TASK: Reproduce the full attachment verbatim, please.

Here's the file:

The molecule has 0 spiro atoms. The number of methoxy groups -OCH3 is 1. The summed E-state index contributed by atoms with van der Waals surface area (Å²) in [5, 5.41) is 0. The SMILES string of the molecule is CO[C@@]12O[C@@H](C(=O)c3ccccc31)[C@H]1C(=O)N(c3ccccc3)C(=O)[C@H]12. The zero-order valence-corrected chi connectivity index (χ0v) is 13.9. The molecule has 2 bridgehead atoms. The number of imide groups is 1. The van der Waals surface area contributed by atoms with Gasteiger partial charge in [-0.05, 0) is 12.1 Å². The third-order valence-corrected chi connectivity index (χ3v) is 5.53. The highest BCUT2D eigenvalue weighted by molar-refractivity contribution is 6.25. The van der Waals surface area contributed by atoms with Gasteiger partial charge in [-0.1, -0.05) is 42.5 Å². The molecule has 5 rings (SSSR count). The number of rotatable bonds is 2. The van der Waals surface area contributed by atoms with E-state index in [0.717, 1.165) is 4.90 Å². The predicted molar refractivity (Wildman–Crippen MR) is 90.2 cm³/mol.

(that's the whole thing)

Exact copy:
The molecule has 0 spiro atoms. The number of methoxy groups -OCH3 is 1. The summed E-state index contributed by atoms with van der Waals surface area (Å²) in [5, 5.41) is 0. The SMILES string of the molecule is CO[C@@]12O[C@@H](C(=O)c3ccccc31)[C@H]1C(=O)N(c3ccccc3)C(=O)[C@H]12. The zero-order valence-corrected chi connectivity index (χ0v) is 13.9. The molecule has 2 bridgehead atoms. The number of imide groups is 1. The van der Waals surface area contributed by atoms with Gasteiger partial charge in [-0.05, 0) is 12.1 Å². The third-order valence-corrected chi connectivity index (χ3v) is 5.53. The highest BCUT2D eigenvalue weighted by molar-refractivity contribution is 6.25. The van der Waals surface area contributed by atoms with Gasteiger partial charge in [-0.1, -0.05) is 42.5 Å². The molecule has 5 rings (SSSR count). The number of rotatable bonds is 2. The van der Waals surface area contributed by atoms with E-state index in [0.717, 1.165) is 4.90 Å². The predicted molar refractivity (Wildman–Crippen MR) is 90.2 cm³/mol.